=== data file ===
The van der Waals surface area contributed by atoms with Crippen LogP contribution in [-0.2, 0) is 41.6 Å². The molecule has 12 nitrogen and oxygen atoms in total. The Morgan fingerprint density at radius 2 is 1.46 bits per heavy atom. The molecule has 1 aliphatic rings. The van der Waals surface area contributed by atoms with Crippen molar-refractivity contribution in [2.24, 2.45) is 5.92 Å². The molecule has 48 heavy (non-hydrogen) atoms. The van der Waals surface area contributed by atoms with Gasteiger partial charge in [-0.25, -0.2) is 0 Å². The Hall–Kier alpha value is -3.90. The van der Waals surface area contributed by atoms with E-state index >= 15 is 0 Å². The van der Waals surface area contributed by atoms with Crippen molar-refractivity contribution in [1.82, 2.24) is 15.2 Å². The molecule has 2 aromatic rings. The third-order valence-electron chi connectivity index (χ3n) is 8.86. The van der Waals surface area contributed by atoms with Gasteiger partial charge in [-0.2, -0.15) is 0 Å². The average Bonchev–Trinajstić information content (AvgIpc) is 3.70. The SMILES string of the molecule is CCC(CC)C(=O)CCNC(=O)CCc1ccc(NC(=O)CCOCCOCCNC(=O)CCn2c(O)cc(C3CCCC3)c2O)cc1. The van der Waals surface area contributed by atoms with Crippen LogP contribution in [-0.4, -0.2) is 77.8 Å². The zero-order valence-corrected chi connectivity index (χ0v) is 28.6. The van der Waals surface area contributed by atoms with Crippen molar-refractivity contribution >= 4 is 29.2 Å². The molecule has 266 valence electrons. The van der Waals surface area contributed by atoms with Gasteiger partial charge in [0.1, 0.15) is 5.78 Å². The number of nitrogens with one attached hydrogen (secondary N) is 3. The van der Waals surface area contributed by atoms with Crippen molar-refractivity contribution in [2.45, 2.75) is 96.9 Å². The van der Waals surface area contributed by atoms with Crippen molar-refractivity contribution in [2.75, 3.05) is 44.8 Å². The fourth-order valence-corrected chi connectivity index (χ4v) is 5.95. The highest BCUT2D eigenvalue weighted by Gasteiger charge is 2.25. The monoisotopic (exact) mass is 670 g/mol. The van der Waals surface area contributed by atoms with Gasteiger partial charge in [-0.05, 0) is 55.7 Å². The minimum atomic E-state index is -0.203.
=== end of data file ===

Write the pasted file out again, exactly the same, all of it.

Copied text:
The van der Waals surface area contributed by atoms with Crippen LogP contribution in [-0.2, 0) is 41.6 Å². The molecule has 12 nitrogen and oxygen atoms in total. The Morgan fingerprint density at radius 2 is 1.46 bits per heavy atom. The molecule has 1 aliphatic rings. The van der Waals surface area contributed by atoms with Crippen molar-refractivity contribution in [2.24, 2.45) is 5.92 Å². The molecule has 48 heavy (non-hydrogen) atoms. The van der Waals surface area contributed by atoms with Gasteiger partial charge in [-0.25, -0.2) is 0 Å². The Hall–Kier alpha value is -3.90. The van der Waals surface area contributed by atoms with E-state index >= 15 is 0 Å². The van der Waals surface area contributed by atoms with Crippen molar-refractivity contribution in [1.82, 2.24) is 15.2 Å². The molecule has 2 aromatic rings. The third-order valence-electron chi connectivity index (χ3n) is 8.86. The van der Waals surface area contributed by atoms with Gasteiger partial charge in [-0.2, -0.15) is 0 Å². The average Bonchev–Trinajstić information content (AvgIpc) is 3.70. The SMILES string of the molecule is CCC(CC)C(=O)CCNC(=O)CCc1ccc(NC(=O)CCOCCOCCNC(=O)CCn2c(O)cc(C3CCCC3)c2O)cc1. The van der Waals surface area contributed by atoms with Crippen LogP contribution in [-0.4, -0.2) is 77.8 Å². The zero-order valence-corrected chi connectivity index (χ0v) is 28.6. The van der Waals surface area contributed by atoms with Crippen molar-refractivity contribution >= 4 is 29.2 Å². The molecule has 266 valence electrons. The van der Waals surface area contributed by atoms with Gasteiger partial charge in [0.1, 0.15) is 5.78 Å². The number of nitrogens with one attached hydrogen (secondary N) is 3. The van der Waals surface area contributed by atoms with Crippen molar-refractivity contribution in [2.45, 2.75) is 96.9 Å². The van der Waals surface area contributed by atoms with Crippen molar-refractivity contribution in [2.75, 3.05) is 44.8 Å². The fourth-order valence-corrected chi connectivity index (χ4v) is 5.95. The highest BCUT2D eigenvalue weighted by Gasteiger charge is 2.25. The monoisotopic (exact) mass is 670 g/mol. The van der Waals surface area contributed by atoms with Gasteiger partial charge in [-0.05, 0) is 55.7 Å². The minimum atomic E-state index is -0.203.